DURHAM, N.H. In a mud flat at the edge of the Cocheco River, just outside downtown Dover, scientists from the University of New Hampshire's Contaminated Sediments Center are testing an innovative way to treat polluted sediment in coastal waterways.
Rather than dredging up the problem, or burying it under several feet of sand, they've created a patch black geotextile mats designed to cap and stabilize pollution in place. Over the next two years, UNH associate professor Kevin Gardner, research assistant professor Jeffrey Melton, and a team of UNH students will monitor these mats to evaluate the effectiveness of this new approach.
"We need to know how these mats behave when they're buried under mud for a few years, compared to how they performed in the lab," says Melton. "What will happen to them in this intertidal zone with boats, waves, birds, and weather? How will they impact bugs and other aquatic life in the sediment?"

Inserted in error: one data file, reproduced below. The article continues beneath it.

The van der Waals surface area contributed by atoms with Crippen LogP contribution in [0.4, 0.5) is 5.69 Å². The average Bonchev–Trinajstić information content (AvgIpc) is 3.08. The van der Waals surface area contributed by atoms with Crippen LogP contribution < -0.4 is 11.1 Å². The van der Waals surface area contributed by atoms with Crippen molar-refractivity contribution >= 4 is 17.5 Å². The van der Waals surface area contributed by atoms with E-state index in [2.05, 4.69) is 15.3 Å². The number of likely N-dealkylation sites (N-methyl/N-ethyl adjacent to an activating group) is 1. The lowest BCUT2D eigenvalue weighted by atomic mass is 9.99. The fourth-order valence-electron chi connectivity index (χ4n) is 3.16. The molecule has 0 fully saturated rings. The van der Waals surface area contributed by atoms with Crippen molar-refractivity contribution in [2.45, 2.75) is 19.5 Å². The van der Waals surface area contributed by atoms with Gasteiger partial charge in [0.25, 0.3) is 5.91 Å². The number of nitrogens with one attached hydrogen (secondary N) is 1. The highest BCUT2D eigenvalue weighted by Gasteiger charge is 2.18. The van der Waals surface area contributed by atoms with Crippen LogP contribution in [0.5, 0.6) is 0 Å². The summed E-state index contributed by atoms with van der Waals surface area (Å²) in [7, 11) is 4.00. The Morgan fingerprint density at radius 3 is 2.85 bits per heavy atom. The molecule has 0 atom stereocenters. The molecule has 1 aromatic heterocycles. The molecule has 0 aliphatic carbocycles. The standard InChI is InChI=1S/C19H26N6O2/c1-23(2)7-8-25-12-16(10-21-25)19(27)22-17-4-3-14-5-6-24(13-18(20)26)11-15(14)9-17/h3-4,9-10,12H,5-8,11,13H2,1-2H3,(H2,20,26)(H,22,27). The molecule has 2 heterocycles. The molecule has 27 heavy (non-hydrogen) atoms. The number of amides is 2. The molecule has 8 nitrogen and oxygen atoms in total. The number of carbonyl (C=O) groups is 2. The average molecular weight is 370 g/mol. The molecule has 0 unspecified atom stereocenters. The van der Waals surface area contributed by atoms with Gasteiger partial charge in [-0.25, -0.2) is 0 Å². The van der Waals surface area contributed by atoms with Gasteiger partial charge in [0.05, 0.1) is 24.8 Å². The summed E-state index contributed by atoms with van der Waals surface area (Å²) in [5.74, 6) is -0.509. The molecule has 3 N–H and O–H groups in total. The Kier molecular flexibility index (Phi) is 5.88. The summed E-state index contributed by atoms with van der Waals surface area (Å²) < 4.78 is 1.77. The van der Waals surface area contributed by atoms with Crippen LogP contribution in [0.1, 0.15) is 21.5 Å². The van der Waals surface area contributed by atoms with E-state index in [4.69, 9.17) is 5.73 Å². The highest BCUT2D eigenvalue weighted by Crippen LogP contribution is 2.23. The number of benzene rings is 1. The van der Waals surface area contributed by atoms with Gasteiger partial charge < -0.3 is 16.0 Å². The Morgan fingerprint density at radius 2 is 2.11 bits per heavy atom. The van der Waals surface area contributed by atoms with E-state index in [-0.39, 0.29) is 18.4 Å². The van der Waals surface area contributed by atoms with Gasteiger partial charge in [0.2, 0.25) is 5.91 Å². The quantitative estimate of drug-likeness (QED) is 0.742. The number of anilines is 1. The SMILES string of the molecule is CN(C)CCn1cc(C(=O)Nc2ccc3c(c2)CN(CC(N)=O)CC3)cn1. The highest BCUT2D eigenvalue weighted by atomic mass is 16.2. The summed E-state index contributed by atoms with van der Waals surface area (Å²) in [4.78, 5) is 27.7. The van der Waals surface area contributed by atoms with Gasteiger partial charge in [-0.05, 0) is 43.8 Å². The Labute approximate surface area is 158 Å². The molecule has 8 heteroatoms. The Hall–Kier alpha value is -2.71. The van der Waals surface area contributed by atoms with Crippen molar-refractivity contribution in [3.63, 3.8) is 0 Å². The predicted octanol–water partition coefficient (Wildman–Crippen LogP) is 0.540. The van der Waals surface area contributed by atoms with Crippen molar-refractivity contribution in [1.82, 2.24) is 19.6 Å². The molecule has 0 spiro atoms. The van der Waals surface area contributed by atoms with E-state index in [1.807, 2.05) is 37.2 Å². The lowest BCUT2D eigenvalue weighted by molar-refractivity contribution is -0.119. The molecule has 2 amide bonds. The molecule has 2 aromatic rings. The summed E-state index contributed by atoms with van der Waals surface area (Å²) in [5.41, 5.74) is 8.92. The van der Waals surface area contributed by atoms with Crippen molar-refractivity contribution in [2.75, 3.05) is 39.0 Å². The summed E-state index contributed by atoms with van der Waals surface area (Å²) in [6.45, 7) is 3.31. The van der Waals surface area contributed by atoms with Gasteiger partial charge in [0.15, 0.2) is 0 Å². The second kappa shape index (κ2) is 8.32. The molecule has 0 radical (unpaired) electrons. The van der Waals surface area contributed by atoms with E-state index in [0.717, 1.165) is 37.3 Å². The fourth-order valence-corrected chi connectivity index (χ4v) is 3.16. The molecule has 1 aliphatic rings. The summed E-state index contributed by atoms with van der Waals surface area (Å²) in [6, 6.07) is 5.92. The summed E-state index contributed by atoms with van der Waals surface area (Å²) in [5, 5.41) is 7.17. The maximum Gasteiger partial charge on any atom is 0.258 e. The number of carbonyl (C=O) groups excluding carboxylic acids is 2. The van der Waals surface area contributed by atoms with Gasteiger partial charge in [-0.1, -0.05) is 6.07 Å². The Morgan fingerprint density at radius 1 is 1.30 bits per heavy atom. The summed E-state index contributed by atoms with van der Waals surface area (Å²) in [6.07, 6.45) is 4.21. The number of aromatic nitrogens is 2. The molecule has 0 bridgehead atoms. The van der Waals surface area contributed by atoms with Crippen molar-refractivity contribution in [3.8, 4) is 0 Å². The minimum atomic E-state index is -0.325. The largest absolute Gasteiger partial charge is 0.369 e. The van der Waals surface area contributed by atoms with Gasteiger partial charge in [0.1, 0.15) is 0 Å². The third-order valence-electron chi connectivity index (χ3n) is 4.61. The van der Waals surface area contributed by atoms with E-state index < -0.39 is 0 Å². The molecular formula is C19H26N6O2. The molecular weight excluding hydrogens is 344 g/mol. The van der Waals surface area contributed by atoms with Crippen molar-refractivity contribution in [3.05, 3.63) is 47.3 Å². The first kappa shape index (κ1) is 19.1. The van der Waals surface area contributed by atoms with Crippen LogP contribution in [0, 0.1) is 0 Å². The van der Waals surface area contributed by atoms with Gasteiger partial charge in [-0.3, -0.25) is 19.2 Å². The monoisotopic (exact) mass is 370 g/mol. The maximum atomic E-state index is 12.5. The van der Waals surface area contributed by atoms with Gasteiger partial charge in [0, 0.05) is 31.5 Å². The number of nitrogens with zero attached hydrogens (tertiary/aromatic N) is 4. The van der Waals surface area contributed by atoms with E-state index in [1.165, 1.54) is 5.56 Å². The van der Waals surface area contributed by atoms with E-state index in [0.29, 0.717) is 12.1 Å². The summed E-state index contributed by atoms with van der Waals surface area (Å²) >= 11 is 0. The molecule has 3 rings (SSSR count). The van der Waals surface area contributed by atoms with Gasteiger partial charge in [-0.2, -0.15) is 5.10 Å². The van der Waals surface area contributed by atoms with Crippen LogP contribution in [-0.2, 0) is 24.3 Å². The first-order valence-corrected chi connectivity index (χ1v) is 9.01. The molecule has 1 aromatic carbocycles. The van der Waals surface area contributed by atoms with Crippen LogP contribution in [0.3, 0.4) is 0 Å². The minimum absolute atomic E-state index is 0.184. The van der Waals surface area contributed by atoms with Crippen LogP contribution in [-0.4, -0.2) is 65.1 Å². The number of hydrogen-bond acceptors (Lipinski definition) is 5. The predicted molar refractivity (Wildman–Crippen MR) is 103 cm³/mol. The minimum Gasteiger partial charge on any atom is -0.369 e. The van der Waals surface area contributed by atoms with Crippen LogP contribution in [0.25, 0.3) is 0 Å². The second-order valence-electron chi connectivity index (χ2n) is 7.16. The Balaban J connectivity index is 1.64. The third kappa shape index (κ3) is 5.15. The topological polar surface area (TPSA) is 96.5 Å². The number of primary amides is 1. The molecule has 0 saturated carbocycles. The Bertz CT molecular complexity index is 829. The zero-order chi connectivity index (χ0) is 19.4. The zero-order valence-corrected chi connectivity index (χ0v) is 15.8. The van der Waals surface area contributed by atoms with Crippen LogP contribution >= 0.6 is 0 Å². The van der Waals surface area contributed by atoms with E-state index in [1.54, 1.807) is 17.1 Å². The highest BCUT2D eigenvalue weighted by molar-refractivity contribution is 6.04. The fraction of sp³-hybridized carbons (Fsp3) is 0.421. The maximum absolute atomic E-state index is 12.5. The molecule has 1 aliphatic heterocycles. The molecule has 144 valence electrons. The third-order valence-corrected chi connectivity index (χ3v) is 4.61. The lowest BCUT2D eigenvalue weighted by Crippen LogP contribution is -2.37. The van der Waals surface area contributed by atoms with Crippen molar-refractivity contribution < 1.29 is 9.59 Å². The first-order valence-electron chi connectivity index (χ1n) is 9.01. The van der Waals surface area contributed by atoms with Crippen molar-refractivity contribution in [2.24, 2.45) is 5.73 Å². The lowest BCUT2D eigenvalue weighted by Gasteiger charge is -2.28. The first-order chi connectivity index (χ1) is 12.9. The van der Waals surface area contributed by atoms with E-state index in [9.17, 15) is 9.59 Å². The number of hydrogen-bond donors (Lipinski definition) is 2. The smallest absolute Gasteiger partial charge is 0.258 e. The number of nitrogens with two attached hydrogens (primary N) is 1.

The mats are six feet square and one inch thick. They consist of a mixture of reactive materials sandwiched between two layers of geotextile fabric, creating a sort of quilt that traps pollutants but allows water to flow through. The reactive "filling" of this quilt contains three different substances that bind and stabilize different pollutants. One such substance a UNH-patented technology based on a natural form of phosphorus treats toxic heavy metals associated with industrial pollution such as lead, copper, zinc and cadmium.
"But you don't just find one pollutant at a site," says Melton. "Everything is all mixed up in the sediment." So he and his colleagues added organoclay and activated charcoal ("like in your Brita filter," he says), which adhere to and treat toxic chemicals such as polychlorinated biphenyls (PCBs), polyaromatic hydrocarbons, (PAHs), and petroleum products that routinely enter waterways through stormwater runoff.
The project is funded by the Cooperative Institute for Coast
|Contact: Beth Potier|
University of New Hampshire